In another aspect embodiments of the invention provide a method for producing an aqueous dispersion comprising: (1) melt kneading (A) at least one thermoplastic resin and (B) at least one dispersing agent, to produce a melt-kneaded product and (2) diluting said melt-kneaded product, and melt kneading the resulting mixture to form the aqueous dispersion, wherein the dispersion has an average particle size of less than about 5 μm. Other embodiments provide a method for producing an aqueous dispersion comprising: (1) melt kneading (A) at least one thermoplastic resin and (B) at least one dispersing agent, to produce a melt-kneaded product and (2) diluting said melt-kneaded product, and melt kneading the resulting mixture to form the aqueous dispersion to produce a dispersion having a pH of less than 12. In some methods according to either aspect, the dispersing agent comprises less than about 4 percent by weight based on the weight of the thermoplastic resin. In some methods that provide a dispersion having a pH of 12 or less, the dispersion also has a volume average particle size of less than about 5 μm. Some dispersions that have a particle size of less than about 5 μm also have a pH of less than 12. Embodiments of the methods use the thermoplastic resins and dispersing agents described above. And in some embodiments, the methods provide dispersions having one or more of the properties described above.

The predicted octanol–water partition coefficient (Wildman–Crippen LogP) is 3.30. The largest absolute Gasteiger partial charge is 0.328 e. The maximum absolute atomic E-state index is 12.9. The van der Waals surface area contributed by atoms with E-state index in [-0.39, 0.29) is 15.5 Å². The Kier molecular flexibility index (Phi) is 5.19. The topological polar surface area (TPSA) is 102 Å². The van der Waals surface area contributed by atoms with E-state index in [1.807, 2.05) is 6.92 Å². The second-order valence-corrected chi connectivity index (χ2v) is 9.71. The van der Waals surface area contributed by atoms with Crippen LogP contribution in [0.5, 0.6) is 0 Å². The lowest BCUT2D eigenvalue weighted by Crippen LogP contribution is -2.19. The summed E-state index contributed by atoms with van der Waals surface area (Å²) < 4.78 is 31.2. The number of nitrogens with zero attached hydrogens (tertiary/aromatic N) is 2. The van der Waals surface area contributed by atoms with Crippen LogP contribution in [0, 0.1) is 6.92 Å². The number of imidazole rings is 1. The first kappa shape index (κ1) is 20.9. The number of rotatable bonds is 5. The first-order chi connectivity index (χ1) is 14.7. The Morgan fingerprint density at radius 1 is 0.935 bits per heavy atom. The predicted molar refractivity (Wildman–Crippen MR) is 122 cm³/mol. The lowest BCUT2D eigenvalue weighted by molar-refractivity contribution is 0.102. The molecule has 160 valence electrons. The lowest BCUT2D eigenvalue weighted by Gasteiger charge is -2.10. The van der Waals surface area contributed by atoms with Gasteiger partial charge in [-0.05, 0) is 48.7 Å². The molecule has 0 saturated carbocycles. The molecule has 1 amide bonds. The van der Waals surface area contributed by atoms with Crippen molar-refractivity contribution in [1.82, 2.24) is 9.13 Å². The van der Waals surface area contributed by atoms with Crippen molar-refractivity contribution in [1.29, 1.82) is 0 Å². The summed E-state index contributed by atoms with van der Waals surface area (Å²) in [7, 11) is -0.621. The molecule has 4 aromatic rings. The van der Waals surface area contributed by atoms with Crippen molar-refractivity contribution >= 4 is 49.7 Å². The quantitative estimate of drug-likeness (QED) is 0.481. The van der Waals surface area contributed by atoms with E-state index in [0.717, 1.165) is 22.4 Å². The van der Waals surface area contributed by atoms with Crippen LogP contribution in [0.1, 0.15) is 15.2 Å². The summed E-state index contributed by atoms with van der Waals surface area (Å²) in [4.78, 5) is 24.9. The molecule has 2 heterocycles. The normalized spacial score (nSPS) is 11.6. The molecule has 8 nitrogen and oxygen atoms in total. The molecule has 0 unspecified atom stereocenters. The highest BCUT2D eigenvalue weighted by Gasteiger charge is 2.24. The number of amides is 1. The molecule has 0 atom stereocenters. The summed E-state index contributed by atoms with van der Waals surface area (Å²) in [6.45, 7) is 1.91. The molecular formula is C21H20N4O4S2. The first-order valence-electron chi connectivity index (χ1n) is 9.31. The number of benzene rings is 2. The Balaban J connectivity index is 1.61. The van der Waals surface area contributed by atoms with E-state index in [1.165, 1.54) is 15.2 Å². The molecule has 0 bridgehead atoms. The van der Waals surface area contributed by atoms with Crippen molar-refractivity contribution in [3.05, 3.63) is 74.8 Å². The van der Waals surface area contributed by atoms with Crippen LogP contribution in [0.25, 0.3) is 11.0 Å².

In another aspect, embodiments of the invention provide an aqueous dispersion comprising (A) at least one propylene-rich alpha-olefin interpolymer; (B) at least one dispersing agent; and (C) water. On preferred alpha-olefin is ethylene, preferably present in an amount of from about 5% to about 25% by weight. In some embodiments of the invention according to this aspect the propylene-rich alpha-olefin interpolymer is characterized as having an isotactic triad (mm) measured by 13C NMR of greater than about 0.85. Some such propylene-rich alpha-olefin interpolymer comprise 5 to 25% by weight of ethylene-derived units and 95 to 75% by weight of propylene-derived units. Additionally, some propylene-rich alpha-olefin interpolymers have (a) a melting point of less than 90° C.; (b) a relationship of elasticity to 500% tensile modulus such that the elasticity is less than or equal to 0.935M+12, where elasticity is in percent and M is the 500% tensile modulus in MPa; and (c) a relationship of flexural modulus to 500% tensile modulus such that flexural modulus is less than or equal to 4.2e0.27M+50, where flexural modulus is in MPa and M is the 500% tensile modulus in MPa. In some embodiments, the propylene rich alpha-olefin interpolymer comprises 6 to 20% by weight of ethylene-derived units and 94 to 80% by weight of propylene-derived units. In other embodiments, polymers comprising 8 to 20% by weight of ethylene-derived units and 92 to 80% by weight of propylene-derived units are preferred. In still other embodiments, polymers comprising 10 to 20% by weight of ethylene-derived units and 90 to 80% by weight of propylene-derived units.